In this study, our main contribution was to identify reference genes with suitable and stable expression in wild barley under various stress conditions and in different tissues to provide a useful resource for future studies. 11 candidate reference genes were screened from the wild barley transcriptome database, and their stability was evaluated and ranked based on four algorithms (Normfinder, BestKeeper, geNorm and the comparative ∆Ct method). We identified the most stable single reference genes for each treatment: ADP for NaCl treatment; EF-1α for PEG, GA3, ethylene and heat stress; UBI for mannitol and ABA stress; 18SrRNA-3 for cold stress; TUBα for different tissues. We have also proposed the most suitable reference gene combinations: ADP and UBI in NaCl stress; EF-1α and UBI in PEG and mannitol stress; UBI, 18SrRNA-1 and 18SrRNA-3 in ABA treatment; EF-1α and 18SrRNA-3 in GA3 treatment; EF-1α and TUBα in ethylene treatment; 18SrRNA-3 and UBI in cold stress; EF-1α, 18SrRNA-1 and ADP in heat stress; and TUBα, UBI and TUBβ6 in different tissues. Our results demonstrate the importance of transcriptome data as a useful resource for the screening of candidate reference genes and highlight the need for specific reference genes for specific conditions. Furthermore, the reference genes selected in the current study will be helpful for accurate normalization of qRT-PCR data and will facilitate future gene expression and functional verification studies in H. brevisubulatum.
Plant material and treatments
Seeds of H. brevisubulatum were collected from the saline grassland in the suburbs of Hohhot of Inner Mongolia Autonomous Region of China and obtained this material through salt tolerance screening. A large number of individual plants have been obtained through tissue culture, and reserved plenty of seeds for subsequent research.
The wild barley seeds were immersed in water for 2 d at 4 °C for vernalization, then placed in an incubator at 22–25 °C (night and day thresholds) under a 16 h/8 h photoperiod for 2–3 d to promote seed germination. When the seedlings were about 1.0 cm long, they were transferred to a 250 ml beaker containing Hoagland’s nutrient solution. The seedling roots were immersed in the nutrient solution and the young shoots floated on gauze on the surface. The seedlings were then cultured for approximately 2 w until the plants grew to the two-leaf and one-heart stage at which point various abiotic stress treatments: 350 mM NaCl, 350 mM mannitol, 10% PEG6000, 20 μM ABA, 100 μM GA3, 100 μM ethylene, cold (4 °C) and heat stress (42 °C) were performed.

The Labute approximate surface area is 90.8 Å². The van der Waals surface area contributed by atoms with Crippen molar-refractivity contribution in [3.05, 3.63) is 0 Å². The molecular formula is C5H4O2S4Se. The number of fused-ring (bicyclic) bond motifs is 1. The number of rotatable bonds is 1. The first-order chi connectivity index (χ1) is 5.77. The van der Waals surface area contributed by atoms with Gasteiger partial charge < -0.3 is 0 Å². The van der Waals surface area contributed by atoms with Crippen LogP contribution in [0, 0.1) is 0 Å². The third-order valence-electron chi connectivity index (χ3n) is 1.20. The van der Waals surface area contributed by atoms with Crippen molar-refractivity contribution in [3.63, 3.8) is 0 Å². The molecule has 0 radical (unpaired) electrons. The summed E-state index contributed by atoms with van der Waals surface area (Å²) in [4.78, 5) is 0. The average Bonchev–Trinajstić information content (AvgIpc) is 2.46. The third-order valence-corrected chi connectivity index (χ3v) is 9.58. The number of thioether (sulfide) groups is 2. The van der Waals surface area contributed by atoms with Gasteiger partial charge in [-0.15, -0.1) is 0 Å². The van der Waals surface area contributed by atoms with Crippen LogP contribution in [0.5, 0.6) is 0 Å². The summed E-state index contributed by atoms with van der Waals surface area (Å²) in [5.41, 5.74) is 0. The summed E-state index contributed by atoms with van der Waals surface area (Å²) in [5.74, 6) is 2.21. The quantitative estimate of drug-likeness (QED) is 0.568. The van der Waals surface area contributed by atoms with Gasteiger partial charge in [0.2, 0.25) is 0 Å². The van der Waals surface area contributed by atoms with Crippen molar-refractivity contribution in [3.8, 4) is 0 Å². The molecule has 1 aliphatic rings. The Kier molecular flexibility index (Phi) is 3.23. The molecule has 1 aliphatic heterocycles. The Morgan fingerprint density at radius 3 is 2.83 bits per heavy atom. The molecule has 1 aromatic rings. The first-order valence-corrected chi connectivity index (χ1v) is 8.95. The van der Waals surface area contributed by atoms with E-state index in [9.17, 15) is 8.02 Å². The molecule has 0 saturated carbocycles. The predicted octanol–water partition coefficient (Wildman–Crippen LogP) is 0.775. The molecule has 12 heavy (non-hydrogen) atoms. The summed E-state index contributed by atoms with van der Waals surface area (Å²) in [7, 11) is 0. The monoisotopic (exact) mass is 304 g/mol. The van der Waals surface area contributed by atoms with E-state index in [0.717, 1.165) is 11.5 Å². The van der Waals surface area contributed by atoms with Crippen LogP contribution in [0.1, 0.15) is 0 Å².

Sample collection and RNA extraction
Shoot and root tissues of H. brevisubulatum for the various abiotic stress treatments (salt, mannitol, PEG6000, ABA, GA3, ethylene, cold and heat stresses) were collected and labelled at 0 h, 0.5 h, 1 h, 2 h, 3 h, 6 h and 12 h with four biological replicates taken for each. No 12 h samples were taken for the ethylene treatment. To ensure the integrity of the sample RNA, isolated samples were immediately frozen in liquid nitrogen and stored at − 80 °C before RNA extraction.